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As a parent, you normally want the best for your child. However, that being said you must also face the reality that at some point your child will need to be disciplined. Read on to find out more information about why spanking isn't a good idea.

The main concern with the attachment theory is that using physical punishment can have a detrimental effect on the quality of a relationship between a parent and child. A child’s bond with a parent is fostered by warm and positive parenting, children who interact negatively with a parent are more likely to grow up insecure and aggressive. There have been a number of different research studies that showed physical punishment had a negative association with the parent-child bond.

Maternal depression has the biggest impact on the parent-child bond, followed closely by negative interactions, frequency of spankings and relationship stress. When a new mother is stressed and/or depressed, it may lead to an increase in spanking and negative mother-baby interactions.

Mental Health Consequences

Less frequently than external behavior, but equally as important, is the development of internal mental health issues related to physical punishment and these include suicidal thoughts, depression, anxiety, and other issues. Many times, these types of issues are not addressed and treated, leading to lifelong issues, such as influencing the parenting abilities of the next generation.

According to research, mental health issues are associated with physical punishment due to their being unable to release aggression or anxiety.

The effects of parental discipline on depression was mediated by low self-esteem in Anglo children, but not Asians. Interestingly, punitive discipline also had a more negative effect on internalizing behaviors in female than male children.

Culture And Ethnicity

There has been a lot of research done on the relationship between ethnicity, aspects of parenting and discipline and the outcome it has on children. The aspects of discipline and physical punishment will vary across social and cultural lines. Punishment has different meanings in some cultural groups and the parent-child relationship is another important aspect. Discipline is looked upon as culturally acceptable and is a sign of good parenting skills and therefore the effects of it are positive.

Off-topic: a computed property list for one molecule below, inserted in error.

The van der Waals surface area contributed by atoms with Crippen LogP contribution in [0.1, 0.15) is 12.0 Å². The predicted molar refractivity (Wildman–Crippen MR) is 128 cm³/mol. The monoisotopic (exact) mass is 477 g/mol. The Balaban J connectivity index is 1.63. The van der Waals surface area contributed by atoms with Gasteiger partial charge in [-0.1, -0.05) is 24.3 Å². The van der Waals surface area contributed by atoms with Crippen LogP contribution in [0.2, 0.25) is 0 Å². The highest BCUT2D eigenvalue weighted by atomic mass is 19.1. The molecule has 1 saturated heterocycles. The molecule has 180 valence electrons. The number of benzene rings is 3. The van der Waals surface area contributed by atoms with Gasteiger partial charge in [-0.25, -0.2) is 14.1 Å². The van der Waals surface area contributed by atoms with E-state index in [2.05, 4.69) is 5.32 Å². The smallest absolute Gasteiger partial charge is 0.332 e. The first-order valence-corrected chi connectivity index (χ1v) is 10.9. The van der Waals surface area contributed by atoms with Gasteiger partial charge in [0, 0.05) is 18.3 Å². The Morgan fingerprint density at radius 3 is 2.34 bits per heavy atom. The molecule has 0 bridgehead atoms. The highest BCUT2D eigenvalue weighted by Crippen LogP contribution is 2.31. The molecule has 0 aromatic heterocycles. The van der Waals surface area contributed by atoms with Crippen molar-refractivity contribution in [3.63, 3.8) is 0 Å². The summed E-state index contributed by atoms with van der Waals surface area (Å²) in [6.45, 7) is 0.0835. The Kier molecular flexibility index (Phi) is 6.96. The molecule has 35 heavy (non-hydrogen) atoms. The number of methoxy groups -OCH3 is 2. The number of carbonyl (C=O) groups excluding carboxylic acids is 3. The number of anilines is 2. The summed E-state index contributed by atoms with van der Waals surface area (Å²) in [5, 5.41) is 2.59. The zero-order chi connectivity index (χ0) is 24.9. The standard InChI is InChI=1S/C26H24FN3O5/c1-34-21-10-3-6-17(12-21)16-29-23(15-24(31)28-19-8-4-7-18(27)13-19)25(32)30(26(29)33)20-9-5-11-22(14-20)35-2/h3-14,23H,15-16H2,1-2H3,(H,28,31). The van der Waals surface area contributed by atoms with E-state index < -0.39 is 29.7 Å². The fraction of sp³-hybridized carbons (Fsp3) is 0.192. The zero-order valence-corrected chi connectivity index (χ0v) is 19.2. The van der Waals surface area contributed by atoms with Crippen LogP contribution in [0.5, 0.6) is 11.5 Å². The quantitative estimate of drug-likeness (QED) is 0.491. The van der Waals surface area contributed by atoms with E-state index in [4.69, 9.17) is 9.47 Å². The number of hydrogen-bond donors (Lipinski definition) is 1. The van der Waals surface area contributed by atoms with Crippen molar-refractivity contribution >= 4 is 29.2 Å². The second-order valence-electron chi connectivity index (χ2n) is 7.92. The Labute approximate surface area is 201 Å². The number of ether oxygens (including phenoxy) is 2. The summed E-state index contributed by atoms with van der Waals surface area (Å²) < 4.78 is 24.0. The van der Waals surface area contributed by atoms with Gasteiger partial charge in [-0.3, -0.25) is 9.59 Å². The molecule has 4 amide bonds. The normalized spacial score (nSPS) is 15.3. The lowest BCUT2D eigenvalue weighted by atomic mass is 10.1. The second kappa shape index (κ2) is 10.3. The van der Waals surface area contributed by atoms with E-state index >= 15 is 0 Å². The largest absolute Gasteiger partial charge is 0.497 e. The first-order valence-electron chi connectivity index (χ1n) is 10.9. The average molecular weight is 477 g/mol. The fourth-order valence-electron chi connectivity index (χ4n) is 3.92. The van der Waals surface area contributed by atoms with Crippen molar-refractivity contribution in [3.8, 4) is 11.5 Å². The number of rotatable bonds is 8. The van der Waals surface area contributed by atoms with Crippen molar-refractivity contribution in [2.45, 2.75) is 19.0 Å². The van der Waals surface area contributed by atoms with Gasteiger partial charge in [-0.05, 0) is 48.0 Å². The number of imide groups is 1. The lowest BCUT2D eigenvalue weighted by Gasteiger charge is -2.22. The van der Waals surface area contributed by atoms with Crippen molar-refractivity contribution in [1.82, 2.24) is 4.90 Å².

There are also however, some other confounding factors with ethnicity such as poverty, low social status and the risks associated with living in disadvantaged neighborhoods. Generally, extremely harsh discipline that borders on physical abuse is equally deleterious for all children, no matter what culture they come from. The negative effects of corporal punishment have been witnessed across cultures.


The use of corporal punishment is deeply rooted in our culture and history, but it is clearly a preventable health risk for children. Physical punishment does not necessarily mean a harmful effect, but the more that a child is spanked or disciplined through physical means, the more likely it is they will have problems with anxiety, depression and aggression later in life. The use of physical punishment as a means of family discipline is a definite health risk for children, a risk which many parents may not expose them to if they really understood the probability of negative and harmful consequences.

There is no universal method of effective discipline and while many research findings have been clear, the application of these methods in real life are a different matter. Many parents wish to avoid the health risks inherent in punitive approaches towards their children and changes can be made with or without external support.

Through providing awareness and support for parents to use positive discipline approaches, many children will grow up happier, healthier and with less of the issues and problems associated with corporal punishment.

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